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ARS Home » Midwest Area » Columbia, Missouri » Cropping Systems and Water Quality Research » Research » Publications at this Location » Publication #166806

Title: REMOTE SENSING OF SOILS: USING AIRBORNE HYPERSPECTRAL IMAGES TO ESTIMATE WITHIN-FIELD VARIATIONS IN SOIL PROPERTIES

Author
item HONG, SUK YOUNG
item Sudduth, Kenneth - Ken
item Kitchen, Newell
item WIEBOLD, WILLIAM
item PALM, HARLAN
item RIM, SANG KYU
item SONN, YEON KYU
item KWAK, HAN KANG

Submitted to: Meeting Proceedings
Publication Type: Proceedings
Publication Acceptance Date: 7/2/2004
Publication Date: 9/14/2004
Citation: Hong, S.Y., Sudduth, K.A., Kitchen, N.R., Wiebold, W.J., Palm, H.L., Rim, S.K., Sonn, Y.K., Kwak, H.K. 2004. Remote sensing of soils: using airborne hyperspectral images to estimate within-field variations in soil properties. In: Proceedings Global Digital Soil Mapping Workshop, September 14-17, 2004, Montpellier, France. CD-ROM.

Interpretive Summary:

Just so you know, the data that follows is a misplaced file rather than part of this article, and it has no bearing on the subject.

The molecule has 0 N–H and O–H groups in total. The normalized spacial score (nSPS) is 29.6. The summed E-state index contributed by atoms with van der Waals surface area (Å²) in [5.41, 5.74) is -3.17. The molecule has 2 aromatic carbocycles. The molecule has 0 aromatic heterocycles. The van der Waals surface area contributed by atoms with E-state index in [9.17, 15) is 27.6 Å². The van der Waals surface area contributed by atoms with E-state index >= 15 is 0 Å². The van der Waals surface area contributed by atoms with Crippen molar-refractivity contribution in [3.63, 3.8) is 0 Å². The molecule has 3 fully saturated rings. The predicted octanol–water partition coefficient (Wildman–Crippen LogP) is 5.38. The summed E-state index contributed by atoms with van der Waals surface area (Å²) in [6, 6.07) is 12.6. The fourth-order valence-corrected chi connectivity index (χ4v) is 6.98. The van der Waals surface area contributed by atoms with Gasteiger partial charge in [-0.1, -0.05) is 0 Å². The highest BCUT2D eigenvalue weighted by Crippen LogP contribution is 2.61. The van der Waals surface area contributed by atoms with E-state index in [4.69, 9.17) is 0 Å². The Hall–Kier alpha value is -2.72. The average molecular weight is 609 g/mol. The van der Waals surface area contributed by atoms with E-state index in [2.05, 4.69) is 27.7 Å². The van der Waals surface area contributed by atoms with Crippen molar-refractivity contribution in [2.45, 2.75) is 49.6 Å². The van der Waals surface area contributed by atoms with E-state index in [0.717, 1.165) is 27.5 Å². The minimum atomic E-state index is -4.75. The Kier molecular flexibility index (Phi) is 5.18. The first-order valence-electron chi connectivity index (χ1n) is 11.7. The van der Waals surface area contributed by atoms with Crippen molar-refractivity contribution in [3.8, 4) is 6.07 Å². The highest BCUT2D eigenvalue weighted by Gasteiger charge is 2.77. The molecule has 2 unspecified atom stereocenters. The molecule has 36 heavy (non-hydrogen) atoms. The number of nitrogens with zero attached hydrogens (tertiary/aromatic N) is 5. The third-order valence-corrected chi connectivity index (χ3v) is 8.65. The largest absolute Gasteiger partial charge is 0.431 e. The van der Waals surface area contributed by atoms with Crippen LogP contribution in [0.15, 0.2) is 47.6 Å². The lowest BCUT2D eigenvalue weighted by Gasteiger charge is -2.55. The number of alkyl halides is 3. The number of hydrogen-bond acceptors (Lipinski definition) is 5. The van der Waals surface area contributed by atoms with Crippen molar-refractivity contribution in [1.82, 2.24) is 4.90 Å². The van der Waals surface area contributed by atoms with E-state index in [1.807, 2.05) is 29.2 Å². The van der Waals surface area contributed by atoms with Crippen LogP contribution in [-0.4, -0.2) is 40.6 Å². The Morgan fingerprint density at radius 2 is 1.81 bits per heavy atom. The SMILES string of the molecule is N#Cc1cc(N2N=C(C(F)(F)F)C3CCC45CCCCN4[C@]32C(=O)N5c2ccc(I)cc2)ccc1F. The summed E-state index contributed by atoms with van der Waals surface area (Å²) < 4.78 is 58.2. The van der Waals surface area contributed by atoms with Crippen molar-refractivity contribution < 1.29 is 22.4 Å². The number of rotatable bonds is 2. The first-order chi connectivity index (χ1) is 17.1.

Technical Abstract: The ability of hyperspectral image (HSI) data to estimate soil chemical property, soil texture, and bulk soil electrical conductivity (ECa) levels without requiring extensive field data collection was investigated. Bare soil images were acquired using a prism grating pushbroom scanner in April 2000, May 2001, and June 2002 for a central Missouri experimental field in a minimum-tillage corn-soybean rotation. Data were converted to reflectance using chemically-treated reference tarps with known reflectance levels. Geometric distortion of the pushbroom sensor images was corrected with a rubber sheeting transformation. A 5-m image pixel size was used, based on analysis of short-range variations in five sub-field areas. Statistical analyses--correlation, principal component analysis (PCA), stepwise multiple linear regression (SMLR), and multiple regression (MR)--were used to relate HSI data and derived Landsat-like bands (LLBs) to field-measured soil properties. Blue wavelengths of the HSI and Landsat-like images showed the strongest correlations with soil properties. Clay, organic matter, exchangeable cations (Ca, Mg, K), cation exchange capacity (CEC), and ECa were negatively correlated with reflectance. SMLR models using HSI were more predictive of field-measured soil properties than were MR models using LLBs, demonstrating the value of HSI. However, the relationships between soil properties and Landsat-like images were still quite good, and may be more acceptable for practical application, considering data volume, efficiency, and overfitting concerns. Both creating LLBs and applying PCA reduced the volume of HSI data and showed potential for developing relationships with soil property variability. Bare soil images of dry soil (2000 and 2002) were more useful than moist soil data for estimating soil chemical properties and ECa. Moist soil reflectance (2001) was more strongly related to soil texture than was dry soil data. We conclude that HSI, calibrated with soil samples obtained in the fields of interest, is a promising approach for quantifying soil property variability.